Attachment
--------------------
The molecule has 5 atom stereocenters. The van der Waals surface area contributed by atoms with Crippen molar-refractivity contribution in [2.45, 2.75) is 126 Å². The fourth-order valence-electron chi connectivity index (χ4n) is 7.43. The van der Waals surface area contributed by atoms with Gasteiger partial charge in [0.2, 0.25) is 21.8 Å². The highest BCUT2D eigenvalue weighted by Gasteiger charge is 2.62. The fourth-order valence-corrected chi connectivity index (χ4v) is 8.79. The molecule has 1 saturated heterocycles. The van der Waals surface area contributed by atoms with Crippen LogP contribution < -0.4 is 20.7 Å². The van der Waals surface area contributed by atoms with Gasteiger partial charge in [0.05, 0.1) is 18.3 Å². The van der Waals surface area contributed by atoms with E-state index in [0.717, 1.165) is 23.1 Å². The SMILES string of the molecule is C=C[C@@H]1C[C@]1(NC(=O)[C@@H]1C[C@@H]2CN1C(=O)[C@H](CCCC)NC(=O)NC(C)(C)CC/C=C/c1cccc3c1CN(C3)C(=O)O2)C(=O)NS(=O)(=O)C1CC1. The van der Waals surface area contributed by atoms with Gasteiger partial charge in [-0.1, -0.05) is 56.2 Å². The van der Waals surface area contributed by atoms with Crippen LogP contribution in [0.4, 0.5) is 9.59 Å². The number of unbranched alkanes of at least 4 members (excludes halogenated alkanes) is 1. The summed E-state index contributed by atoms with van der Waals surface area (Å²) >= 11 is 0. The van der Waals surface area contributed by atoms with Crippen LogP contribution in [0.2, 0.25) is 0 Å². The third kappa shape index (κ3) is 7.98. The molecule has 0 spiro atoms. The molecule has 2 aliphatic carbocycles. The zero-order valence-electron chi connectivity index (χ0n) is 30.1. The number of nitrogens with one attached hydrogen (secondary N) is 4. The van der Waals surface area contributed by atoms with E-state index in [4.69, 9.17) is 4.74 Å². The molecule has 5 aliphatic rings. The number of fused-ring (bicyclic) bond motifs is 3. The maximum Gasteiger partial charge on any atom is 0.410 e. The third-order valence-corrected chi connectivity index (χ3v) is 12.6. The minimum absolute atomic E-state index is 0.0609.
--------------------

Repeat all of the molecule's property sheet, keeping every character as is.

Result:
The molecule has 5 atom stereocenters. The van der Waals surface area contributed by atoms with Crippen molar-refractivity contribution in [2.45, 2.75) is 126 Å². The fourth-order valence-electron chi connectivity index (χ4n) is 7.43. The van der Waals surface area contributed by atoms with Gasteiger partial charge in [0.2, 0.25) is 21.8 Å². The highest BCUT2D eigenvalue weighted by Gasteiger charge is 2.62. The fourth-order valence-corrected chi connectivity index (χ4v) is 8.79. The molecule has 1 saturated heterocycles. The van der Waals surface area contributed by atoms with Crippen LogP contribution < -0.4 is 20.7 Å². The van der Waals surface area contributed by atoms with Gasteiger partial charge in [0.05, 0.1) is 18.3 Å². The van der Waals surface area contributed by atoms with E-state index in [0.717, 1.165) is 23.1 Å². The SMILES string of the molecule is C=C[C@@H]1C[C@]1(NC(=O)[C@@H]1C[C@@H]2CN1C(=O)[C@H](CCCC)NC(=O)NC(C)(C)CC/C=C/c1cccc3c1CN(C3)C(=O)O2)C(=O)NS(=O)(=O)C1CC1. The van der Waals surface area contributed by atoms with Gasteiger partial charge in [-0.1, -0.05) is 56.2 Å². The van der Waals surface area contributed by atoms with Crippen LogP contribution in [0.4, 0.5) is 9.59 Å². The number of unbranched alkanes of at least 4 members (excludes halogenated alkanes) is 1. The summed E-state index contributed by atoms with van der Waals surface area (Å²) >= 11 is 0. The van der Waals surface area contributed by atoms with Crippen LogP contribution in [0.2, 0.25) is 0 Å². The third kappa shape index (κ3) is 7.98. The molecule has 0 spiro atoms. The molecule has 2 aliphatic carbocycles. The zero-order valence-electron chi connectivity index (χ0n) is 30.1. The number of nitrogens with one attached hydrogen (secondary N) is 4. The van der Waals surface area contributed by atoms with E-state index in [4.69, 9.17) is 4.74 Å². The molecule has 5 aliphatic rings. The number of fused-ring (bicyclic) bond motifs is 3. The maximum Gasteiger partial charge on any atom is 0.410 e. The third-order valence-corrected chi connectivity index (χ3v) is 12.6. The minimum absolute atomic E-state index is 0.0609.